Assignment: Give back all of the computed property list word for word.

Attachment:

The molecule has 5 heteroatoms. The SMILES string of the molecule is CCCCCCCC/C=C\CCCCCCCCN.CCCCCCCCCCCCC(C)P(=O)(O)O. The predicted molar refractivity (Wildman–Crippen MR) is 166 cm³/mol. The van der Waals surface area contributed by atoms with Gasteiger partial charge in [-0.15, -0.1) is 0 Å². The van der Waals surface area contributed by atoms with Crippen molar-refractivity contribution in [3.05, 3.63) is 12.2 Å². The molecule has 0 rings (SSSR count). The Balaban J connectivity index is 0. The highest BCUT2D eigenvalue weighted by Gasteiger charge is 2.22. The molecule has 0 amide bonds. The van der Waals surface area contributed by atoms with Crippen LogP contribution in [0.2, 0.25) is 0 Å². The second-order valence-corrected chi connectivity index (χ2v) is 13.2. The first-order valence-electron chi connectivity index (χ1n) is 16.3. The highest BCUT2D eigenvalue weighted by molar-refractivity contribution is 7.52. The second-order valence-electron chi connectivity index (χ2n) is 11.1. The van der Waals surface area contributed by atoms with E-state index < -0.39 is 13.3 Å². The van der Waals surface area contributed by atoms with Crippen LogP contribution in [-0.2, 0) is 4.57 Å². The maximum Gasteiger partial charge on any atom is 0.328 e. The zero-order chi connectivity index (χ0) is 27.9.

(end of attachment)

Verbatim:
The molecule has 5 heteroatoms. The SMILES string of the molecule is CCCCCCCC/C=C\CCCCCCCCN.CCCCCCCCCCCCC(C)P(=O)(O)O. The predicted molar refractivity (Wildman–Crippen MR) is 166 cm³/mol. The van der Waals surface area contributed by atoms with Gasteiger partial charge in [-0.15, -0.1) is 0 Å². The van der Waals surface area contributed by atoms with Crippen molar-refractivity contribution in [3.05, 3.63) is 12.2 Å². The molecule has 0 rings (SSSR count). The Balaban J connectivity index is 0. The highest BCUT2D eigenvalue weighted by Gasteiger charge is 2.22. The molecule has 0 amide bonds. The van der Waals surface area contributed by atoms with Crippen LogP contribution in [0.2, 0.25) is 0 Å². The second-order valence-corrected chi connectivity index (χ2v) is 13.2. The first-order valence-electron chi connectivity index (χ1n) is 16.3. The highest BCUT2D eigenvalue weighted by molar-refractivity contribution is 7.52. The second-order valence-electron chi connectivity index (χ2n) is 11.1. The van der Waals surface area contributed by atoms with E-state index < -0.39 is 13.3 Å². The van der Waals surface area contributed by atoms with Crippen LogP contribution in [-0.2, 0) is 4.57 Å². The maximum Gasteiger partial charge on any atom is 0.328 e. The zero-order chi connectivity index (χ0) is 27.9.